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Ivan Satyavrata: The Holy Spirit

Satyavrata’s introductory pneumatology shows a fair familiarity with western theological tradition. He wrestles with an objective articulation of pneumatology (from an Enlightenment heritage) with the subjective experience of the Spirit in the history of ‘renewal’ (which is really a postmodern re-reading of church history along a pneumatic trajectory). When he defends the proposition that the Spirit is not a force field (even though he does not explicitly state who or what trajectory he is dealing with in rejecting the force field theory), readers familiar with western theological tradition would probably see that apologetic as a response to Wolfhart Pannenberg’s scientific force-field pneumatological theory, and even possibly Jurgen Moltmann’s pneumatology. When Satyavrata alludes to Scripture as the common theological commitment or concurrences foundational for his work, he is not only affirming the common Spirit in the Church, but he is showing sensitivity to the different trajectories concerning pneumatology that have developed in the history of Christianity. Of course, in all of these examples, Satyavrata neither expands nor develops his pneumatology in dialogue with the western traditions.

In The Holy Spirit, Satyavrata offers some glimpse of an Asian voice. He intentionally weaves into his writings Asian stories, and particularly from his Indian heritage. In these anecdotal accounts, he attempts to make theological connections and shows how his Asian understanding of the pneumatic, or of the spirits, should be understood according to the norms of Christian pneumatology. While I appreciate and agree with his theological assessments as he relates to typical Asian Indian conceptions, I also wonder about the ‘Asian-ness’ of his proposal. Essentially, if theology is to be teased out in context, I wondered if Satyavrata’s is no more than a pneumatology from a limited Indian perspective. Of course, a crucial question is – how Asian must it get for it to be considered ‘Asian’ pneumatology? Does giving anecdotal narratives necessarily make a theology Asian? Does critical engagement render it Asian? Satyavrata has presented concisely a pneumatology in the light of some aspects of his Indian Asian experience, but his proposal however remains too constricted within a ‘western’ mould. Perhaps, as a contrast, American Korean theologian Moonjang Lee has in a number of his essays provided an alternative Asian theology, one that is a deeply critical engagement with aspects of Asian cultural conceptions. The fundamental question when it comes to theology in context is of course, is as Richard Niebuhr had set out in Christ and Culture, or as conservative evangelical scholar D.A. Carson had proposed in Christ and Culture Revisited and The Gagging of God, how much engagement makes a theology authentically contextual – for culture, against culture, transforming culture? Satyavrata’s proposal bears too much in its conceptual form and substance with ‘western’ articulations of pneumatology. It is surprising that Satyavrata’s pneumatology in Asian perspective has not registered the dynamic work of the Spirit in the House Church Movement in China, in the world’s largest church in South Korea, in the persecuted churches in the Middle East, in Indonesia, and North Korea, just to name a few. These are not just some minor ‘awakening’ episodes, but significant interfaces of the Spirit in their respective cultures. The lessons on pneumatology herein can hardly be ignored when one considers pneumatology on the Asian ground.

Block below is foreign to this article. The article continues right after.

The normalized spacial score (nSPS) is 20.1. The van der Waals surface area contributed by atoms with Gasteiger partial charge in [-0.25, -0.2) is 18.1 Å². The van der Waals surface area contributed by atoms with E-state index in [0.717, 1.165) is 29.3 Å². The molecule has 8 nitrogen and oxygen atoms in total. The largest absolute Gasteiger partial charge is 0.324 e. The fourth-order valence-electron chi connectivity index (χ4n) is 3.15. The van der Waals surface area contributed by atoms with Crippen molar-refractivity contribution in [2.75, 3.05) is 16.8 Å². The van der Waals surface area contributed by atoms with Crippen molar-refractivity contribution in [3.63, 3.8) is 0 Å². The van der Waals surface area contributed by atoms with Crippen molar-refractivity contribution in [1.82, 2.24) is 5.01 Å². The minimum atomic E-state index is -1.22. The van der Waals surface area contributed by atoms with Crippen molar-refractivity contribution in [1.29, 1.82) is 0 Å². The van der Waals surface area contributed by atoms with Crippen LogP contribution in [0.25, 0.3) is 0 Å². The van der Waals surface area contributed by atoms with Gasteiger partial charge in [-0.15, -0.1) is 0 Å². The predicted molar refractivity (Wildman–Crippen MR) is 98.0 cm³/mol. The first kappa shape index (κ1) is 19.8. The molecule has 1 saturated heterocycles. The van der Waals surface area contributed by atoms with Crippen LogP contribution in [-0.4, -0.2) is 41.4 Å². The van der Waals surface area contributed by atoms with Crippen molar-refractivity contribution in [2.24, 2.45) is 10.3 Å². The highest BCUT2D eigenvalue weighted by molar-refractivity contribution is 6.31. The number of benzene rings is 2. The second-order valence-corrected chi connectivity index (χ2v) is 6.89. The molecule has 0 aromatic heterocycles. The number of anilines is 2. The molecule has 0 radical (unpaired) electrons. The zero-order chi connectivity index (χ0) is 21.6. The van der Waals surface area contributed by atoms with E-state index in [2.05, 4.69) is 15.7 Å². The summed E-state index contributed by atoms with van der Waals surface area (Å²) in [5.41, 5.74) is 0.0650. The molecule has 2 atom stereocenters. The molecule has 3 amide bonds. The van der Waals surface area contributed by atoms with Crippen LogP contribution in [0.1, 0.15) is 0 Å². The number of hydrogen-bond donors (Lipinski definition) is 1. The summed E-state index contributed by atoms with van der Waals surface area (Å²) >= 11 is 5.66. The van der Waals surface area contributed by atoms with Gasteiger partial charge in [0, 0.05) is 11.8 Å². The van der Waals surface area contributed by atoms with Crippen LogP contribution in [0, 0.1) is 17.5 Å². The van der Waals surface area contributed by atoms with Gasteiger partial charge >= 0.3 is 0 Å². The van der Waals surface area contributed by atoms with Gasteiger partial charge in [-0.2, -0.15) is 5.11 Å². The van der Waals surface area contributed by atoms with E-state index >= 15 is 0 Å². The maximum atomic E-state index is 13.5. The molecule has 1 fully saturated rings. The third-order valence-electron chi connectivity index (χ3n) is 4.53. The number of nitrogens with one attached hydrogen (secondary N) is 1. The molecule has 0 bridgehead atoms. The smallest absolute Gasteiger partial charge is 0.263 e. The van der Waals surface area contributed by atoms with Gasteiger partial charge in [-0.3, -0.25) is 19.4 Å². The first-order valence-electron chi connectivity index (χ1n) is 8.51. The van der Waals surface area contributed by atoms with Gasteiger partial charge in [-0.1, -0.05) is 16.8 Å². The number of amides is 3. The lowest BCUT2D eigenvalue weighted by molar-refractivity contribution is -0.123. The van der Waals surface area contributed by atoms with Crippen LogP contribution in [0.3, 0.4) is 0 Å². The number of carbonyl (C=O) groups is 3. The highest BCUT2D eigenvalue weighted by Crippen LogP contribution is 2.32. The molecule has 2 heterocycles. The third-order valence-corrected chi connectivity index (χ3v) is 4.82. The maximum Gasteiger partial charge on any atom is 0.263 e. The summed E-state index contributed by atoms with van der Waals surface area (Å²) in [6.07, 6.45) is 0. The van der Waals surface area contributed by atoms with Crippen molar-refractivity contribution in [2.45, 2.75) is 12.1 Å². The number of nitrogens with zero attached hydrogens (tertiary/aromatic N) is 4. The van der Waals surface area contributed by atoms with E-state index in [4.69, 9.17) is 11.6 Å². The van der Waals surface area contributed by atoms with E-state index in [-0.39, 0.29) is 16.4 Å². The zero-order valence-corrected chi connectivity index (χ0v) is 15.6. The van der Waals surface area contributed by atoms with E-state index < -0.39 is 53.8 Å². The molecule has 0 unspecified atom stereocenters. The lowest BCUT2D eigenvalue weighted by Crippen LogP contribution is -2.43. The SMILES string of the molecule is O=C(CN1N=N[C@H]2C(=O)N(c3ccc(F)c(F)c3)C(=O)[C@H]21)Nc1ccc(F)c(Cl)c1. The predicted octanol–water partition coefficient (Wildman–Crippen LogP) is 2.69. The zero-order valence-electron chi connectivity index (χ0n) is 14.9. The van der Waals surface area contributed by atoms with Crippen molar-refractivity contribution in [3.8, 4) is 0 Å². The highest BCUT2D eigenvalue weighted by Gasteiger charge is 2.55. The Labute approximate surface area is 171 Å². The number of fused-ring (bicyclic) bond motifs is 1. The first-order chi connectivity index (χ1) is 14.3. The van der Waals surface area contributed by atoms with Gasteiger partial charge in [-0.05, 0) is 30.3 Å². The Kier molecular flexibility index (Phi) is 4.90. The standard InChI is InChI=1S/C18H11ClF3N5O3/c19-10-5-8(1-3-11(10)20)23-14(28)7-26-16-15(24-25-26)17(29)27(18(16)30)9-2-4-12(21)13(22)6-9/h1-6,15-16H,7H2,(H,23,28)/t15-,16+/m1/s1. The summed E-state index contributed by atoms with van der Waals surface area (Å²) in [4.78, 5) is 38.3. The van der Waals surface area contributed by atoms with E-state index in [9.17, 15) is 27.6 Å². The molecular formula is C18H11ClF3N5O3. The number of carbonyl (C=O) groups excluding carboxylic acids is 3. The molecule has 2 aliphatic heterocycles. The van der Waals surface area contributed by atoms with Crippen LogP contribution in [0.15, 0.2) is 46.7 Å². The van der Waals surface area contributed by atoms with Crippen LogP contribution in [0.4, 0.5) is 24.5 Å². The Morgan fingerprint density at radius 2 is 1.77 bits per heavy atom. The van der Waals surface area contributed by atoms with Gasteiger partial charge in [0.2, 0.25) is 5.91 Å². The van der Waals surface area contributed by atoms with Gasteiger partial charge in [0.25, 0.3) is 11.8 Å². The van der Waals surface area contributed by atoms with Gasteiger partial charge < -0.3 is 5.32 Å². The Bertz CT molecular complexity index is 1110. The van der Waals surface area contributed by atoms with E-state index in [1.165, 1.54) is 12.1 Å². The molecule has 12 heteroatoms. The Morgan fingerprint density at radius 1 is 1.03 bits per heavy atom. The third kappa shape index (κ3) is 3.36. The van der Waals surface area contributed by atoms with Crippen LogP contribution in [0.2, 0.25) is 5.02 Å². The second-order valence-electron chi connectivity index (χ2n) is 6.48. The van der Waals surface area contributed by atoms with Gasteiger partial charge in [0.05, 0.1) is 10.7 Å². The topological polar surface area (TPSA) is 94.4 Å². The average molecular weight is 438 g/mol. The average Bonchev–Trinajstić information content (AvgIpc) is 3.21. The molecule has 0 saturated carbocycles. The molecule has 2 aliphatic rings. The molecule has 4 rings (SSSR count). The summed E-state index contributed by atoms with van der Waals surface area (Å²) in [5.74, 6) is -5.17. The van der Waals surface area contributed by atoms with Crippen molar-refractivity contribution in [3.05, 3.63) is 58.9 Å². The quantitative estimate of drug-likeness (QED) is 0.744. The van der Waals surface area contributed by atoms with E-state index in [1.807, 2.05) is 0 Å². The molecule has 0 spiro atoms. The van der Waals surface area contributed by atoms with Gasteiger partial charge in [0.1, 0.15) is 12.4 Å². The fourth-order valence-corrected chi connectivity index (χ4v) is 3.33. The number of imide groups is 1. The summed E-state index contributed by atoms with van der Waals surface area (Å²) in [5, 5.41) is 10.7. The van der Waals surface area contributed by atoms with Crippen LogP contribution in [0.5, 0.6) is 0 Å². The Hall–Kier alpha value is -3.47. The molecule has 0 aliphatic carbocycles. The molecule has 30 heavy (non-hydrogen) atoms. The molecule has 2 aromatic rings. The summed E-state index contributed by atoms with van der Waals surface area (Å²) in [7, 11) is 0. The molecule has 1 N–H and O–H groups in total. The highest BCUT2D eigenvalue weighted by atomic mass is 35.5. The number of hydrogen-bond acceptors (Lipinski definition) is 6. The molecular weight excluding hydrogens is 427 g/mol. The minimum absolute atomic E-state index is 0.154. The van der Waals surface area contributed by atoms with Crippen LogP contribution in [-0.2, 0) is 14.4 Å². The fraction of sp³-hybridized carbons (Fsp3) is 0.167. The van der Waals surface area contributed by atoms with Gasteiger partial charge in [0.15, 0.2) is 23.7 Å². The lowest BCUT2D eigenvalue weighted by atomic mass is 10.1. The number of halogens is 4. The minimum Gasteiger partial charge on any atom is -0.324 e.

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Category: In Depth, Summer 2010

About the Author: Timothy Teck Ngern Lim, M.Div. (BGST, Singapore), Ph.D. (Regent University), is a Visiting Lecturer for London School of Theology and Research Tutor for King's Evangelical Divinity School (London). He is on the advisory board of One in Christ (Turvey) and area book review editor for Evangelical Review of Society & Politics. He is an evangelical theologian ordained as a Teaching Elder with the Presbyterian Church (U.S.A.). He has published in ecclesiology, ecumenical theology, and interdisciplinarity. A recent monograph published entitled Ecclesial Recognition with Hegelian Philosophy, Social Psychology, and Continental Political Theory: An Interdisciplinary Proposal (Brill, 2017).

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